Today’s I Fell In Love With A Bar Boy post is not typical of those stories that normally appear under that heading. Ultimately, today’s post is about Noom, my bar boy friend and current love of my life, but does not include him in its telling. It didn’t start out that way. The subject was much broader. But then the more I wrote the more it became about Noom – and about me – which being my two favorite subjects in the world I guess should not come as a surprise. To anyone.

A frequent reader of this blog recently dropped me an email, a follow up to a previous piece of correspondence, which caused me to actually think for a change. Usually I answer emails with the same attitude I do life, flippantly with little concern over how I’m received. That continued correspondence is a rarity in my life is of no surprise either. I’m only going to share a bit of his backstory with you, for this post where that story led is more germane than the actual events.

The reader was involved for several years with a young Thai man, who, I’m sad to say, recently passed away. His feeling of loss continues, attempting to deal with that loss is still a major part of his life. This is one of those times I wish I really did have all the answers. But I don’t. And even the thought of putting myself in his shoes (which Noom would not be thrilled with since that would mean putting him in the shoes of the reader’s boyfriend) is painful. I’m not sure how you go about dealing with the loss of someone so important to you when you are thousands of miles away. It’s one of the few aspects of a long distance relationship that doesn’t get discussed. And one of the few that I’d agree is a negative.

Now before Boo Hoo starts getting a major chub thinking this is a post about death and dying, it’s not. It’s about love. In attempting to convey the pain he is feeling, the reader wrote of some of the things he misses. That included little things like the simple joy of being able to talk with his friend again. It also included his loss of not being able to give and share things with his boyfriend, as well as the joy in his face when the reader gave him a present in the past.

Without sharing his entire correspondence with you, which I do not feel free to do, that may sound very materialistic. But it is not just about material goods; his desire of sharing is just as much about experiences; it is about the desire all of us who truly love someone have to make that person’s life better and more enjoyable. Thai bar boys refer to this – whether giving or receiving – as ‘taking care’ of each other.

Punters who frequently post to the gay Thailand message boards and who like to promote the Walking ATM Syndrome as a universal truth miss out on this aspect of being in a relationship with a Thai. To them it is always about money. But then I think that is more about what they value in life than it is about the realities of being in a relationship with a Thai. I’ve even seen a thread in which they discussed what that phrase means, and they were all entirely clueless (though more than willing to incorrectly define it). Not that money and materialistic things don’t play a part. They do. As they do in all of our lives. So, indulge me while I focus on that part of my relationship with Noom.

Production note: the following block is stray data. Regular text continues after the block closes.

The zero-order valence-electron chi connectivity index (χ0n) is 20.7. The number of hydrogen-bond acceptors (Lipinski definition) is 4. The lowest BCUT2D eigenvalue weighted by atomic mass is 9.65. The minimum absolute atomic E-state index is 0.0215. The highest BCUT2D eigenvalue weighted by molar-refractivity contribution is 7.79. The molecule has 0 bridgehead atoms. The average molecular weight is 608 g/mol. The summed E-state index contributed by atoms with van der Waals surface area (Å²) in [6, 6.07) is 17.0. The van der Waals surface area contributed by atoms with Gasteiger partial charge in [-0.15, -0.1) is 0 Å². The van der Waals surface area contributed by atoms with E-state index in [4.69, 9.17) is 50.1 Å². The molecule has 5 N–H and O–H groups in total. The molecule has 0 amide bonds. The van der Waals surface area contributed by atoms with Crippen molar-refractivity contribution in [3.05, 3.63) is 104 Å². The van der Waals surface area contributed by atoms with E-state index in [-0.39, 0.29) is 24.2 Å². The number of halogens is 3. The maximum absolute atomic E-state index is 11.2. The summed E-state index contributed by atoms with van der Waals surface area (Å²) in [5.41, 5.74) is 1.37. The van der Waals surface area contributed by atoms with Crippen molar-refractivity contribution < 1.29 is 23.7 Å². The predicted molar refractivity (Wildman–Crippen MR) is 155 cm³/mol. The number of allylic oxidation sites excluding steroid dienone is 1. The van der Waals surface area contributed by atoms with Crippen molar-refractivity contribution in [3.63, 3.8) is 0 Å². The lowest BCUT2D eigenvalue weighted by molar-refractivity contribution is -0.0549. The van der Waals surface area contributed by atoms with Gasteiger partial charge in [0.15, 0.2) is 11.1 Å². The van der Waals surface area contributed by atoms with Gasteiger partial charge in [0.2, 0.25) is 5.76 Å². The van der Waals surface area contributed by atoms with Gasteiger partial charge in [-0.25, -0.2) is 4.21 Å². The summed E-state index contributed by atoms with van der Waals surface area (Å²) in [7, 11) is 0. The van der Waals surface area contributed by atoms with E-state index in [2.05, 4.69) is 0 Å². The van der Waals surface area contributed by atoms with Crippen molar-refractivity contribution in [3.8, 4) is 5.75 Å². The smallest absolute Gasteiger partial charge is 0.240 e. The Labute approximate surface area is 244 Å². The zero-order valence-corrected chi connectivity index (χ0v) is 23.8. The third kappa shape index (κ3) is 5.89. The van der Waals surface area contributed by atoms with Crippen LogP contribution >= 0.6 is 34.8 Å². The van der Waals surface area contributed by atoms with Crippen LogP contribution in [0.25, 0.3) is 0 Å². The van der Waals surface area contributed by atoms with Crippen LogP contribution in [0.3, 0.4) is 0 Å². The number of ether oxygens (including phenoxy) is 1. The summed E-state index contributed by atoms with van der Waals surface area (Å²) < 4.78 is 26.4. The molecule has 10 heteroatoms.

The reader’s mention of the joy in his loved one’s face when presented with a gift struck home; Noom’s glorious smile at those times came readily to mind. That also reminded me of how often I’ll see – and buy – something that I know he would like and know will produce one of those smiles. The question that raised in my mind was then, do I buy things for Noom because of the joy it might bring him, or do I buy things for Noom because of the joy it brings me? If it is the latter, is that selfish of me? Am I buying my own happiness through the material things that bring him happiness? Is that nothing more than a Pavlovian response, my present ringing a bell that produces the reward of a smile?

Probably the best answer is that often heard bar boy refrain, “You tink too much.” I don’t know that in the end it really matters. If it makes both of us happy, who cares? Unfortunately the warnings of message board punters still echo in my mind, and god knows I’ve read enough posts from newbies regaling us with stories of all the cash they spent on their new friend that my only response can be, “Oh, you foolish little man.”

But the fact is, when you take the monetary aspect out of the act, the balance is easier seen. It is not money or material things that I give to him, but rather what I have to offer to our relationship. That may still seem to be goods or money – because it often is – but it is what is behind those gifts that really matters. And I don’t think it is a selfish pursuit at all. Unusual for me, it is not about me and any possible reward I may receive in return. Even if that reward is only a smile. It is about Noom. And that I am able to do something for him that makes a difference in his life.

Bar boys, as well as many Thais not working in that industry, have very real needs. The kind of things that Maslow ranks on the lower levels of his pyramid of hierarchical needs. Food, clothing, a roof over their head; the things many of us in the West, or at a higher financial status, take for granted. Those things remain regardless of the job taken in pursuit of obtaining those needs. Whether you call it a friendship or love, when you are able to help someone satisfy those needs, when you are able to take care of your friend, the reward is not in what you may receive in return but rather in the simple enjoyment of having done something for another human being. In this case, one whom you love greatly. The gift is in the giving, not in the specifics of the gift.

That continues to hold true as your relationship grows and as his needs rise on Maslow’s pyramid. With basic needs of safety and security satisfied, happiness in his life evolves to social needs: love, friendship, and a feeling of belonging. This is the level the Walking ATM Syndrome aficionados never realize. They get lost back at level one, thinking the expense to their wallet is a greater need than a bar boy’s needs for the basics in life. And many bar boys have learned that those punters are not willing to give of themselves and will only give from their wallet begrudgingly. So they take it upon themselves to obtain their needs by demanding bigger tips, trying to score as many customers in a night as possible, asking for gifts or extra cash . . . all of the things the punters condemn them for doing. Neither is scaling the pyramid, both are stuck in a circle with one demanding more and more and the other giving less and less. And it’s no surprise neither walks away feeling satisfied or happy.